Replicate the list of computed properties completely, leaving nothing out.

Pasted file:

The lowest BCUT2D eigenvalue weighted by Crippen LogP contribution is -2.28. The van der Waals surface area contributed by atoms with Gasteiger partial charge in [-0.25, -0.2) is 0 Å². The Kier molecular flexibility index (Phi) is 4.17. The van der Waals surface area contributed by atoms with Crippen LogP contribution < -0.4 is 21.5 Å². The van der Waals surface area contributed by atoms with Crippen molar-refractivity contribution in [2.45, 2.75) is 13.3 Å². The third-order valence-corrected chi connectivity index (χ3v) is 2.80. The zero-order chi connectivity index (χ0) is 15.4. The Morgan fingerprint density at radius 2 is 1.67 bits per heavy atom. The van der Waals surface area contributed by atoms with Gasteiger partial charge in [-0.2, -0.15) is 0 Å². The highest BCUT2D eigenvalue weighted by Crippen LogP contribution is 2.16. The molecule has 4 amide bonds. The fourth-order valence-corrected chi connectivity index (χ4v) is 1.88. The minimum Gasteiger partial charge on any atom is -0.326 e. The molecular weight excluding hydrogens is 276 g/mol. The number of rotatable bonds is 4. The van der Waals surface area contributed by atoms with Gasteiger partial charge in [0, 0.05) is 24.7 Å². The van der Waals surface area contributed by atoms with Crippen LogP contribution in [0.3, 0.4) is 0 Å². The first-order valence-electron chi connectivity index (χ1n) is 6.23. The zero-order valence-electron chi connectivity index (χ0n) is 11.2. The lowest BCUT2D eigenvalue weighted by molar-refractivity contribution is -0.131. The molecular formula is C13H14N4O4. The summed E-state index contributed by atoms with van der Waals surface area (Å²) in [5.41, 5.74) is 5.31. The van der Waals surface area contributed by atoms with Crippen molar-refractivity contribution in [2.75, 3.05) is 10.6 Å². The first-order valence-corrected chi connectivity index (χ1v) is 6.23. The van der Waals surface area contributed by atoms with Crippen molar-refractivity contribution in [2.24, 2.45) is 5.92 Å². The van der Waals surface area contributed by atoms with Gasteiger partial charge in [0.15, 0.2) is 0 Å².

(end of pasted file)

The lowest BCUT2D eigenvalue weighted by Crippen LogP contribution is -2.28. The van der Waals surface area contributed by atoms with Gasteiger partial charge in [-0.25, -0.2) is 0 Å². The Kier molecular flexibility index (Phi) is 4.17. The van der Waals surface area contributed by atoms with Crippen LogP contribution < -0.4 is 21.5 Å². The van der Waals surface area contributed by atoms with Crippen molar-refractivity contribution in [2.45, 2.75) is 13.3 Å². The third-order valence-corrected chi connectivity index (χ3v) is 2.80. The zero-order chi connectivity index (χ0) is 15.4. The Morgan fingerprint density at radius 2 is 1.67 bits per heavy atom. The van der Waals surface area contributed by atoms with Gasteiger partial charge in [-0.2, -0.15) is 0 Å². The highest BCUT2D eigenvalue weighted by Crippen LogP contribution is 2.16. The molecule has 4 amide bonds. The fourth-order valence-corrected chi connectivity index (χ4v) is 1.88. The minimum Gasteiger partial charge on any atom is -0.326 e. The molecular weight excluding hydrogens is 276 g/mol. The number of rotatable bonds is 4. The van der Waals surface area contributed by atoms with Gasteiger partial charge in [0, 0.05) is 24.7 Å². The van der Waals surface area contributed by atoms with Crippen LogP contribution in [0.3, 0.4) is 0 Å². The first-order valence-electron chi connectivity index (χ1n) is 6.23. The zero-order valence-electron chi connectivity index (χ0n) is 11.2. The lowest BCUT2D eigenvalue weighted by molar-refractivity contribution is -0.131. The molecular formula is C13H14N4O4. The summed E-state index contributed by atoms with van der Waals surface area (Å²) in [5.41, 5.74) is 5.31. The van der Waals surface area contributed by atoms with Crippen molar-refractivity contribution in [2.75, 3.05) is 10.6 Å². The first-order valence-corrected chi connectivity index (χ1v) is 6.23. The van der Waals surface area contributed by atoms with Crippen molar-refractivity contribution in [2.24, 2.45) is 5.92 Å². The van der Waals surface area contributed by atoms with Gasteiger partial charge in [0.15, 0.2) is 0 Å².